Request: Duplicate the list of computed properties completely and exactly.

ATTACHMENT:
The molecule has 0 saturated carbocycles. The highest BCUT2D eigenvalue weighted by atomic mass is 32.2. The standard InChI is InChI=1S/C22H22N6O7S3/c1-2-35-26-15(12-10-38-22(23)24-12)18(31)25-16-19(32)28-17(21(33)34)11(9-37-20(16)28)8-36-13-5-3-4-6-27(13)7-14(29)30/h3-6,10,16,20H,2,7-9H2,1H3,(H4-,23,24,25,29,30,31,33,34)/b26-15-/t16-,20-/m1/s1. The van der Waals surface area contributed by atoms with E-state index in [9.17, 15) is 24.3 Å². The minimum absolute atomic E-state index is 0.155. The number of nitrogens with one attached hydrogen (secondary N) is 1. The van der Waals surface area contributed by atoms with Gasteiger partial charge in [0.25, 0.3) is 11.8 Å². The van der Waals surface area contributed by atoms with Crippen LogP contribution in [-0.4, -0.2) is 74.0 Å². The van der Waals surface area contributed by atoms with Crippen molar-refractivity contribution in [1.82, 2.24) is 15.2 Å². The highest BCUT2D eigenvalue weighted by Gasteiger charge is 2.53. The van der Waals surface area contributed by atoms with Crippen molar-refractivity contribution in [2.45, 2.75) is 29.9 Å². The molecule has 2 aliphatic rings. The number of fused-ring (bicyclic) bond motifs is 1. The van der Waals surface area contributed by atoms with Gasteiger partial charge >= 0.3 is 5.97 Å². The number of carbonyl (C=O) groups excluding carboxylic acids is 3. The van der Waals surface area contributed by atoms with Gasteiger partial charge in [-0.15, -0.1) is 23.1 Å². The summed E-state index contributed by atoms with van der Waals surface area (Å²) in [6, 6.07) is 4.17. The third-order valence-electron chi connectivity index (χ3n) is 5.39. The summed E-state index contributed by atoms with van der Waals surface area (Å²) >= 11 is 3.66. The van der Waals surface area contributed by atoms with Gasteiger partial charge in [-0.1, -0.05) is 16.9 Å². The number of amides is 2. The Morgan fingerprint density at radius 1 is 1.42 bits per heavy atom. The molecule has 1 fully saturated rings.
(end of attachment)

The molecule has 0 saturated carbocycles. The highest BCUT2D eigenvalue weighted by atomic mass is 32.2. The standard InChI is InChI=1S/C22H22N6O7S3/c1-2-35-26-15(12-10-38-22(23)24-12)18(31)25-16-19(32)28-17(21(33)34)11(9-37-20(16)28)8-36-13-5-3-4-6-27(13)7-14(29)30/h3-6,10,16,20H,2,7-9H2,1H3,(H4-,23,24,25,29,30,31,33,34)/b26-15-/t16-,20-/m1/s1. The van der Waals surface area contributed by atoms with E-state index in [9.17, 15) is 24.3 Å². The minimum absolute atomic E-state index is 0.155. The number of nitrogens with one attached hydrogen (secondary N) is 1. The van der Waals surface area contributed by atoms with Gasteiger partial charge in [0.25, 0.3) is 11.8 Å². The van der Waals surface area contributed by atoms with Crippen LogP contribution in [-0.4, -0.2) is 74.0 Å². The van der Waals surface area contributed by atoms with Crippen molar-refractivity contribution in [1.82, 2.24) is 15.2 Å². The highest BCUT2D eigenvalue weighted by Gasteiger charge is 2.53. The van der Waals surface area contributed by atoms with Crippen molar-refractivity contribution in [2.45, 2.75) is 29.9 Å². The molecule has 2 aliphatic rings. The number of fused-ring (bicyclic) bond motifs is 1. The van der Waals surface area contributed by atoms with Gasteiger partial charge >= 0.3 is 5.97 Å². The number of carbonyl (C=O) groups excluding carboxylic acids is 3. The van der Waals surface area contributed by atoms with Gasteiger partial charge in [-0.15, -0.1) is 23.1 Å². The summed E-state index contributed by atoms with van der Waals surface area (Å²) in [6, 6.07) is 4.17. The third-order valence-electron chi connectivity index (χ3n) is 5.39. The summed E-state index contributed by atoms with van der Waals surface area (Å²) >= 11 is 3.66. The van der Waals surface area contributed by atoms with Gasteiger partial charge in [-0.1, -0.05) is 16.9 Å². The number of amides is 2. The Morgan fingerprint density at radius 1 is 1.42 bits per heavy atom. The molecule has 1 fully saturated rings.